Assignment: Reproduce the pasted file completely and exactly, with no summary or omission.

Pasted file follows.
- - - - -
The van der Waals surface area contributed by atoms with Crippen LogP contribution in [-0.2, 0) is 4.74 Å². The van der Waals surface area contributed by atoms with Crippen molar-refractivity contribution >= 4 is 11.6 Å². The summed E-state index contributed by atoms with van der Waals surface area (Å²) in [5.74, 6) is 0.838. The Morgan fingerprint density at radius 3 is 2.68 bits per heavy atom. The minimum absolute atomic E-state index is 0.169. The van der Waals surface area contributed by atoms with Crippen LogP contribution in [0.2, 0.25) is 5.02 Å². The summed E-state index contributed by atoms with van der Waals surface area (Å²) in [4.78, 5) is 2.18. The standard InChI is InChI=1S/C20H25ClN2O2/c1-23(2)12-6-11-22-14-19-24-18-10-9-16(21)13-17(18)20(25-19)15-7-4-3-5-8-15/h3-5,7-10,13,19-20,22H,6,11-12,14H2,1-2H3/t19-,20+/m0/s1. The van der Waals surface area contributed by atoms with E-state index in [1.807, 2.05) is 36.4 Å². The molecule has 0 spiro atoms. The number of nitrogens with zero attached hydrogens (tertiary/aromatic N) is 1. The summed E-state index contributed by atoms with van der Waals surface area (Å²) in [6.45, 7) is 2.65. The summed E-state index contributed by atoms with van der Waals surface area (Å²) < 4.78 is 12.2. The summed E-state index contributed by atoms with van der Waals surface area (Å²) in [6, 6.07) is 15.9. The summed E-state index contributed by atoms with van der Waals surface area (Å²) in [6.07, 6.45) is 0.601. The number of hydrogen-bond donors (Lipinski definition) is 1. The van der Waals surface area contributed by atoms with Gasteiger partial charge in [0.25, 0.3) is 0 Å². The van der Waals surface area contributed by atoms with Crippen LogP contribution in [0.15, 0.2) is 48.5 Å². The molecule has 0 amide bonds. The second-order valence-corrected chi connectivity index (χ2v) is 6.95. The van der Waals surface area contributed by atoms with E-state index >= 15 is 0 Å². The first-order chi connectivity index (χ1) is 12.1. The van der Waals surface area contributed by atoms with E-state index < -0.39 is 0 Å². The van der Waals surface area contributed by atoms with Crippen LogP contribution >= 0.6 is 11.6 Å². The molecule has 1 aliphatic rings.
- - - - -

The van der Waals surface area contributed by atoms with Crippen LogP contribution in [-0.2, 0) is 4.74 Å². The van der Waals surface area contributed by atoms with Crippen molar-refractivity contribution >= 4 is 11.6 Å². The summed E-state index contributed by atoms with van der Waals surface area (Å²) in [5.74, 6) is 0.838. The Morgan fingerprint density at radius 3 is 2.68 bits per heavy atom. The minimum absolute atomic E-state index is 0.169. The van der Waals surface area contributed by atoms with Crippen LogP contribution in [0.2, 0.25) is 5.02 Å². The summed E-state index contributed by atoms with van der Waals surface area (Å²) in [4.78, 5) is 2.18. The standard InChI is InChI=1S/C20H25ClN2O2/c1-23(2)12-6-11-22-14-19-24-18-10-9-16(21)13-17(18)20(25-19)15-7-4-3-5-8-15/h3-5,7-10,13,19-20,22H,6,11-12,14H2,1-2H3/t19-,20+/m0/s1. The van der Waals surface area contributed by atoms with E-state index in [1.807, 2.05) is 36.4 Å². The molecule has 0 spiro atoms. The number of nitrogens with zero attached hydrogens (tertiary/aromatic N) is 1. The summed E-state index contributed by atoms with van der Waals surface area (Å²) in [6.45, 7) is 2.65. The summed E-state index contributed by atoms with van der Waals surface area (Å²) < 4.78 is 12.2. The summed E-state index contributed by atoms with van der Waals surface area (Å²) in [6, 6.07) is 15.9. The summed E-state index contributed by atoms with van der Waals surface area (Å²) in [6.07, 6.45) is 0.601. The number of hydrogen-bond donors (Lipinski definition) is 1. The van der Waals surface area contributed by atoms with Gasteiger partial charge in [0.25, 0.3) is 0 Å². The van der Waals surface area contributed by atoms with Crippen LogP contribution in [0.15, 0.2) is 48.5 Å². The molecule has 0 amide bonds. The second-order valence-corrected chi connectivity index (χ2v) is 6.95. The van der Waals surface area contributed by atoms with E-state index >= 15 is 0 Å². The first-order chi connectivity index (χ1) is 12.1. The van der Waals surface area contributed by atoms with E-state index < -0.39 is 0 Å². The van der Waals surface area contributed by atoms with Crippen LogP contribution >= 0.6 is 11.6 Å². The molecule has 1 aliphatic rings.